By Lori Meszaros, ASU Nutrition Communication Student
Pumpkins have always been known for their amazing ability to withstand carving and of course to make a pie, but now pumpkin is popping up everywhere. From Starbucks’ world famous Pumpkin Spice Latte, to pumpkin bread, snacks and even beer.
It’s fall and that means pumpkin season.
Pumpkins are taking center stage in the produce section of your local grocery store and farmer’s markets. From small and ornamental to the giant carving, pumpkins are everywhere! And that’s a good thing because this fruit is actually a powerhouse when it comes to nutrition.
Nutritional benefits of Pumpkin
- Loaded with Vitamin A, one cup of pumpkin provides the body with over 200% of your RDA, which is needed to maintain healthy skin and eyes, boost your immune system, and help protect you during cold and flu season.
- Pumpkin is a rich source of the antioxidant beta-carotene, which helps prevent fine lines and wrinkles, and research supports the idea that pumpkin may play a role in cancer prevention.
- Pumpkins are high in Vitamins C and E
- Good source of fiber with more Potassium than a banana which is good for your heart. Fiber has been shown to reduce LDL “bad” cholesterol, and Potassium plays a crucial role in heart health.
- Pumpkins are a good source of complex carbohydrates, providing the body with an excellent source of energy. Helps regulate blood sugar due to low glycemic load which is important to anyone with diabetes.
- Research supports Pumpkin can help relieve the symptoms of arthritis due to its anti-inflammatory substances and has been shown to benefit the symptoms of bronchial asthma (Pitchford, 2002 & Yadav et al. 2010).
- 1 cup of pumpkin has only 49 calories and has no fat or cholesterol.
Adding pumpkin to your diet is easy and doesn’t just have to be limited to desserts and snacks. Try substituting your normal roasted vegetables with some roasted pumpkin. I love to add roasted pumpkin to my salads.
This Roasted Pumpkin and Chickpea Salad is one that I made for Thanksgiving dinner. I’m usually responsible for making the pumpkin pies, but last year I wanted to mix things up a bit. My guests loved the twist and were pleasantly surprised by the pumpkin making an appearance before dessert.
Roasted Pumpkin and Quinoa Salad
2 cups Butternut pumpkin/squash
2 cups Chickpeas, drained and rinsed
2 cups cooked quinoa
2 cups torn spinach
1 small red onion
1 tsp sea salt or rock salt
1 tsp chili powder (optional)
2” piece ginger, peeled
1 garlic clove
1-2 small red chilies, deseeded if mild or leave in seeds for hot
1 tbsp. veggie stock concentrate or 1 bouillon cube crushed
⅓ cup water
2 tbsp. balsamic vinegar
4-5 tbsp. cold pressed olive oil
1 tsp Dijon mustard
1 tsp agave nectar or honey
- Preheat oven to 400F
- Start by preparing the marinade. Put all ingredients in a NutriBullet or high-speed blender. Blend until smooth.
- Cut pumpkin into bite size pieces, add to a mixing bowl with marinade and toss to coat.
- Place coated pumpkin on a cookie sheet lined with baking paper and bake until a fork inserts easily, approximately 10-15 minutes. Once cooked, remove and set aside to cool.
- To make the dressing, add all ingredients to a small bowl and whisk until emulsified, set aside.
- Add cooked pumpkin, chickpeas, quinoa, torn spinach and red onion a bowl, then toss with dressing.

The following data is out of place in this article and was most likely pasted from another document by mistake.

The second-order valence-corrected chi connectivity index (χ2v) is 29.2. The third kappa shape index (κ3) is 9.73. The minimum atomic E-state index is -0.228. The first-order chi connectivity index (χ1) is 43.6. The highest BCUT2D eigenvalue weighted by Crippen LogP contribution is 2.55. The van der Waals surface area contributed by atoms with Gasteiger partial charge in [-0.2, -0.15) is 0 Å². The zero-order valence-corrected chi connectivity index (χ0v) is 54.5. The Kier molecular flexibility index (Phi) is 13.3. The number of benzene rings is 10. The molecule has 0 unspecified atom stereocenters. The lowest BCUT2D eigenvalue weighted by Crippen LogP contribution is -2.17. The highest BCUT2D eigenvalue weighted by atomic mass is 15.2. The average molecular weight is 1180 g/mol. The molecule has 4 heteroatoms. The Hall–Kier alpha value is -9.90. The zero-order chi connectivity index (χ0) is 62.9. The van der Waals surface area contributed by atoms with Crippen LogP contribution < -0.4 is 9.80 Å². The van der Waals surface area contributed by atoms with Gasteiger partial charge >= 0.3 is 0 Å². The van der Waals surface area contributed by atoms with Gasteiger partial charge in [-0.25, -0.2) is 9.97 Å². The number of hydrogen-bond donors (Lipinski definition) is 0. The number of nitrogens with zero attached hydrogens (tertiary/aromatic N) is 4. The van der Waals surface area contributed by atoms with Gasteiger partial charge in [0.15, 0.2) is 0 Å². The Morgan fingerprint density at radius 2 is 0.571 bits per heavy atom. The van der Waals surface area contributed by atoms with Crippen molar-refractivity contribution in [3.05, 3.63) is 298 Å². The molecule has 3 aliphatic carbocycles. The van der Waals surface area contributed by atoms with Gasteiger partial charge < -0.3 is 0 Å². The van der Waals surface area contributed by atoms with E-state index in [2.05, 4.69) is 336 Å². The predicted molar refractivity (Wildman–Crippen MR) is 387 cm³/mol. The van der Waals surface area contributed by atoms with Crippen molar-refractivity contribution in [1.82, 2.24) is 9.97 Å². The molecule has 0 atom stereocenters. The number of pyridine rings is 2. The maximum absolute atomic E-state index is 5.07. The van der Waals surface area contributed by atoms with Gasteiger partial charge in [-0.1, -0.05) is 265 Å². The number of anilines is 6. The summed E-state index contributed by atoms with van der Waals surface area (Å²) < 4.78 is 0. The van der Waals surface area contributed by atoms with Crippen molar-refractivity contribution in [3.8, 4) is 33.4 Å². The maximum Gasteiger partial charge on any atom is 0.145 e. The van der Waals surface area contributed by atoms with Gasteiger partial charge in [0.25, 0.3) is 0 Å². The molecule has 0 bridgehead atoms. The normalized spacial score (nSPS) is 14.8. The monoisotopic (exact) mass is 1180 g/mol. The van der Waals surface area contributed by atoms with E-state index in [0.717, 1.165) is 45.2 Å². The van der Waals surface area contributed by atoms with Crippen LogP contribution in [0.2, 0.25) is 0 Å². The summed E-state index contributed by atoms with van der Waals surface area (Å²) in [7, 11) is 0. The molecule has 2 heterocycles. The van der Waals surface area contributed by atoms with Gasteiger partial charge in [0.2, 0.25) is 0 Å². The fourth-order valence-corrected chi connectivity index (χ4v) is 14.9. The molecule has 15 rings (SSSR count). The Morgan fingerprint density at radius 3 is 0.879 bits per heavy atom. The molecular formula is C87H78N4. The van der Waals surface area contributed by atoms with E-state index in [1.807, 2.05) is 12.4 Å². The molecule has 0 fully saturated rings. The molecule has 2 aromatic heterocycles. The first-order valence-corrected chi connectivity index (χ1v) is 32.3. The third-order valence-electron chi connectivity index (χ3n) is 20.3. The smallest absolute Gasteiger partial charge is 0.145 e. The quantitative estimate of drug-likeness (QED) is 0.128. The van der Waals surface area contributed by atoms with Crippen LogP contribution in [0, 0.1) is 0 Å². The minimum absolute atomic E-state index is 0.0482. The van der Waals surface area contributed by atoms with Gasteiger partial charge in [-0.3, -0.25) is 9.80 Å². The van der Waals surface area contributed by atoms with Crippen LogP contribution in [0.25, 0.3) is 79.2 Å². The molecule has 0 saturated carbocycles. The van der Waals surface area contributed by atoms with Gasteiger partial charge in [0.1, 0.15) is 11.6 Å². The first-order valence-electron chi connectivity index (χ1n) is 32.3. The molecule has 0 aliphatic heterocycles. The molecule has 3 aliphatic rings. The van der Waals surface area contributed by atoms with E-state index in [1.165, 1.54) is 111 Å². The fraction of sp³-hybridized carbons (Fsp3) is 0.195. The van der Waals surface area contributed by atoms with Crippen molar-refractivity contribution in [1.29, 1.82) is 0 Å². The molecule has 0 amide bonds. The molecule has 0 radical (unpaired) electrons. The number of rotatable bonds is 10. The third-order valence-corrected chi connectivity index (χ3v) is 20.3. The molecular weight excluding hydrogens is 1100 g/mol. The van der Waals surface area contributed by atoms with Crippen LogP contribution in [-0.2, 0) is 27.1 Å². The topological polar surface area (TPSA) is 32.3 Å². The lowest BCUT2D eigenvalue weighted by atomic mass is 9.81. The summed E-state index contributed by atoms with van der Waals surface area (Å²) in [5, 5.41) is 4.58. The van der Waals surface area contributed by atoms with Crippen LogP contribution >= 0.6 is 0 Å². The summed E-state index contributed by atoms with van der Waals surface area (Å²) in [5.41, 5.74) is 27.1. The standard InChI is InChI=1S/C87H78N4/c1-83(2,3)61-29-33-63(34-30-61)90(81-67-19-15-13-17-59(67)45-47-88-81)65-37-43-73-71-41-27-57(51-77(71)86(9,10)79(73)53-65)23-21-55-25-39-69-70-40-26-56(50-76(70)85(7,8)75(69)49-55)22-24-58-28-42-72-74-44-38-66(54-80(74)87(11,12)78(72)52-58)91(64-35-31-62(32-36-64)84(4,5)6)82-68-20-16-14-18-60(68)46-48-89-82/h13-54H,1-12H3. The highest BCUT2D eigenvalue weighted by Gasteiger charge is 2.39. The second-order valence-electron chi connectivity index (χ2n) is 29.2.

The salad is best served at room temperature.
This salad is also a great source of plant protein. Quinoa is the only grain, or seed depending on how you see it, that contains all 9 essential amino acids that are needed to make up a complete protein. In addition, quinoa is a good source of unsaturated fat that contains more calcium than milk, along with being a very good source of iron, phosphorous, B vitamins and vitamin E (Pitchford, 2002).
For more pumpkin recipes go to Fill Your Plate.
- American diabetes Association, Glycemic Index and Diabetes. Viewed October 5, 2016. http://www.diabetes.org/food-and-fitness/food/what-can-i-eat/understanding-carbohydrates/glycemic-index-and-diabetes.html
- Harvard Health Publications, Heart failure and potassium. Viewed October 6, 2016. http://www.health.harvard.edu/heart-health/heart-failure-and-potassium
- National Cancer Institute. Antioxidants and Cancer Prevention. Viewed October 5, 2016. https://www.cancer.gov/about-cancer/causes-prevention/risk/diet/antioxidants-fact-sheet
- Pitchford, P. Healing with whole foods, 3rd 2002. North Atlantic Books. Berkley, CA.
- Self-Nutrition Data, Pumpkin. Viewed October 5, 2016. http://nutritiondata.self.com/facts/vegetables-and-vegetable-products/2601/2
- How fiber protects your heart. Viewed October 6, 2016. http://www.webmd.com/diet/features/fiber-heart#1
- Yadav, M. et al. Medicinal and biological potential of pumpkin: an updated review. Nutr Res Rev, 2010; 23:184-190.
Lori’s passion for food began when she was a little girl. Growing up on a small farm in Goodyear, AZ, she would follow her grandpa around the garden and watch her grandma in the kitchen. Lori’s curiosity and love for gardening and cooking led her down the path to pursue her passions. After studying Nutritional Medicine in Australia, and now studying Nutrition Communication at ASU, Lori plans to continue her studies to receive her Masters in Nutrition, taking her knowledge into the classroom to educate young minds about the importance of their food choices. Lori has strong beliefs that the food choices you make directly impact your health and eating local, fresh produce is the best prescription to better your health. Lori dedicates most of her free time to creating all of her favorite dishes with healthy, whole food ingredients in hopes to encourage future generations to live healthy, active lifestyles one meal at a time.